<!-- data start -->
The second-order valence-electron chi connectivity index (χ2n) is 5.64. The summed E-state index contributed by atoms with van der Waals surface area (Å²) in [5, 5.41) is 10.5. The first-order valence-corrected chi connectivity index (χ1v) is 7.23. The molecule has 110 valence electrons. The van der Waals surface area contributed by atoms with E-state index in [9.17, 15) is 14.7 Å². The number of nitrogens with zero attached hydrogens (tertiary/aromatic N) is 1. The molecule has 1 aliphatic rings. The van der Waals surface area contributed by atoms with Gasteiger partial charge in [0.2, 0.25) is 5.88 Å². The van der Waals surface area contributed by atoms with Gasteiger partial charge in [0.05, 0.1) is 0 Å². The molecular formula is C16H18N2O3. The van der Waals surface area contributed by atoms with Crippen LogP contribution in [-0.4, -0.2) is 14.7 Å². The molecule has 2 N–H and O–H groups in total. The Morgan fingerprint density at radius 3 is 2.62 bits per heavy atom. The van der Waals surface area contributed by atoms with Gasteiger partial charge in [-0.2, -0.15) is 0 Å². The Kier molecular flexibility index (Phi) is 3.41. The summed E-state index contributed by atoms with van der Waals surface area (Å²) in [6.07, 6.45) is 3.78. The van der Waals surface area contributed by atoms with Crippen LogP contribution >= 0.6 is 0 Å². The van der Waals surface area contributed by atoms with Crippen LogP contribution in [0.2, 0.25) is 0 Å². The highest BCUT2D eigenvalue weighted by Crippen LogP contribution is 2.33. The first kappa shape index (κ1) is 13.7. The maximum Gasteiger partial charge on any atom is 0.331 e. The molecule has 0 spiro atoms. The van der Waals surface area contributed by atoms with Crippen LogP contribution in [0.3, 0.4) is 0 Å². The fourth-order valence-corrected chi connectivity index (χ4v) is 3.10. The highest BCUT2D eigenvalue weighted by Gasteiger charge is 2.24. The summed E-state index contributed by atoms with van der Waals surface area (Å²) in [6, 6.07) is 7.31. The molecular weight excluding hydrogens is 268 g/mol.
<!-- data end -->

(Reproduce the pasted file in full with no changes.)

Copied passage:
The second-order valence-electron chi connectivity index (χ2n) is 5.64. The summed E-state index contributed by atoms with van der Waals surface area (Å²) in [5, 5.41) is 10.5. The first-order valence-corrected chi connectivity index (χ1v) is 7.23. The molecule has 110 valence electrons. The van der Waals surface area contributed by atoms with E-state index in [9.17, 15) is 14.7 Å². The number of nitrogens with zero attached hydrogens (tertiary/aromatic N) is 1. The molecule has 1 aliphatic rings. The van der Waals surface area contributed by atoms with Gasteiger partial charge in [0.2, 0.25) is 5.88 Å². The van der Waals surface area contributed by atoms with Gasteiger partial charge in [0.05, 0.1) is 0 Å². The molecular formula is C16H18N2O3. The van der Waals surface area contributed by atoms with Crippen LogP contribution in [-0.4, -0.2) is 14.7 Å². The molecule has 2 N–H and O–H groups in total. The Morgan fingerprint density at radius 3 is 2.62 bits per heavy atom. The van der Waals surface area contributed by atoms with Gasteiger partial charge in [-0.2, -0.15) is 0 Å². The Kier molecular flexibility index (Phi) is 3.41. The summed E-state index contributed by atoms with van der Waals surface area (Å²) in [6.07, 6.45) is 3.78. The van der Waals surface area contributed by atoms with Crippen LogP contribution >= 0.6 is 0 Å². The van der Waals surface area contributed by atoms with Crippen LogP contribution in [0.2, 0.25) is 0 Å². The highest BCUT2D eigenvalue weighted by Crippen LogP contribution is 2.33. The first kappa shape index (κ1) is 13.7. The maximum Gasteiger partial charge on any atom is 0.331 e. The molecule has 0 spiro atoms. The van der Waals surface area contributed by atoms with Crippen LogP contribution in [0.3, 0.4) is 0 Å². The fourth-order valence-corrected chi connectivity index (χ4v) is 3.10. The highest BCUT2D eigenvalue weighted by Gasteiger charge is 2.24. The summed E-state index contributed by atoms with van der Waals surface area (Å²) in [6, 6.07) is 7.31. The molecular weight excluding hydrogens is 268 g/mol.